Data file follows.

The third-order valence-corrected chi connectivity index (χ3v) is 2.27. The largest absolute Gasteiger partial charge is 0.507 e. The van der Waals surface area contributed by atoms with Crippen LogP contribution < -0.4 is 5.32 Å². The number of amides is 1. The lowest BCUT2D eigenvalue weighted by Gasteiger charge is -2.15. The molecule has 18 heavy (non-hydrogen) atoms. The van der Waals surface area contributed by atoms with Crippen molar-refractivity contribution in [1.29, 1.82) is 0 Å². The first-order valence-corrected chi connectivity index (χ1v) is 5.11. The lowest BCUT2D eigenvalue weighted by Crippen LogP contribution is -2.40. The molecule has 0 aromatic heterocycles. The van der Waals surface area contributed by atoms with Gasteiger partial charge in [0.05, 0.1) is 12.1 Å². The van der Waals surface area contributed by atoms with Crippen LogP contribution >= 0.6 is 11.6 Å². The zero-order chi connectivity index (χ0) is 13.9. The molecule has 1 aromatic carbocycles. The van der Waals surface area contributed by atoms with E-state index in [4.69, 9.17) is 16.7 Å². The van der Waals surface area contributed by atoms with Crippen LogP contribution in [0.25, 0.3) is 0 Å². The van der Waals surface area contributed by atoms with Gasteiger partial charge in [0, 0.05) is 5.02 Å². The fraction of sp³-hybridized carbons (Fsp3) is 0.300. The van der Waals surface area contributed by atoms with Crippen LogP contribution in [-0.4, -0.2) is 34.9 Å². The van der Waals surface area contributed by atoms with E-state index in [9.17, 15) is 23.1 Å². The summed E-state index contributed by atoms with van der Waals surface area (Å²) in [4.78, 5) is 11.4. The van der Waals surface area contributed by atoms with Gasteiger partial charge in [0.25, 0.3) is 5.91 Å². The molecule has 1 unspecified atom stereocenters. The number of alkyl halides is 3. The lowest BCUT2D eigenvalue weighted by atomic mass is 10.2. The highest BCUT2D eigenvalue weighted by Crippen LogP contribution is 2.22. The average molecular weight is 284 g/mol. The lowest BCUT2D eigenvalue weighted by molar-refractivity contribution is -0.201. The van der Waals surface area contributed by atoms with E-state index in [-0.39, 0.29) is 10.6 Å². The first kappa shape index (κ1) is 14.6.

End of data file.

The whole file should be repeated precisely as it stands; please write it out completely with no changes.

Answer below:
The third-order valence-corrected chi connectivity index (χ3v) is 2.27. The largest absolute Gasteiger partial charge is 0.507 e. The van der Waals surface area contributed by atoms with Crippen LogP contribution < -0.4 is 5.32 Å². The number of amides is 1. The lowest BCUT2D eigenvalue weighted by Gasteiger charge is -2.15. The molecule has 18 heavy (non-hydrogen) atoms. The van der Waals surface area contributed by atoms with Crippen molar-refractivity contribution in [1.29, 1.82) is 0 Å². The first-order valence-corrected chi connectivity index (χ1v) is 5.11. The lowest BCUT2D eigenvalue weighted by Crippen LogP contribution is -2.40. The molecule has 0 aromatic heterocycles. The van der Waals surface area contributed by atoms with Gasteiger partial charge in [0.05, 0.1) is 12.1 Å². The van der Waals surface area contributed by atoms with Crippen LogP contribution >= 0.6 is 11.6 Å². The zero-order chi connectivity index (χ0) is 13.9. The molecule has 1 aromatic carbocycles. The van der Waals surface area contributed by atoms with E-state index in [4.69, 9.17) is 16.7 Å². The van der Waals surface area contributed by atoms with Crippen LogP contribution in [0.25, 0.3) is 0 Å². The van der Waals surface area contributed by atoms with Gasteiger partial charge in [0, 0.05) is 5.02 Å². The fraction of sp³-hybridized carbons (Fsp3) is 0.300. The van der Waals surface area contributed by atoms with Crippen LogP contribution in [-0.4, -0.2) is 34.9 Å². The van der Waals surface area contributed by atoms with E-state index in [9.17, 15) is 23.1 Å². The summed E-state index contributed by atoms with van der Waals surface area (Å²) in [4.78, 5) is 11.4. The van der Waals surface area contributed by atoms with Gasteiger partial charge in [0.25, 0.3) is 5.91 Å². The molecule has 1 unspecified atom stereocenters. The number of alkyl halides is 3. The lowest BCUT2D eigenvalue weighted by atomic mass is 10.2. The highest BCUT2D eigenvalue weighted by Crippen LogP contribution is 2.22. The average molecular weight is 284 g/mol. The lowest BCUT2D eigenvalue weighted by molar-refractivity contribution is -0.201. The van der Waals surface area contributed by atoms with E-state index in [-0.39, 0.29) is 10.6 Å². The first kappa shape index (κ1) is 14.6.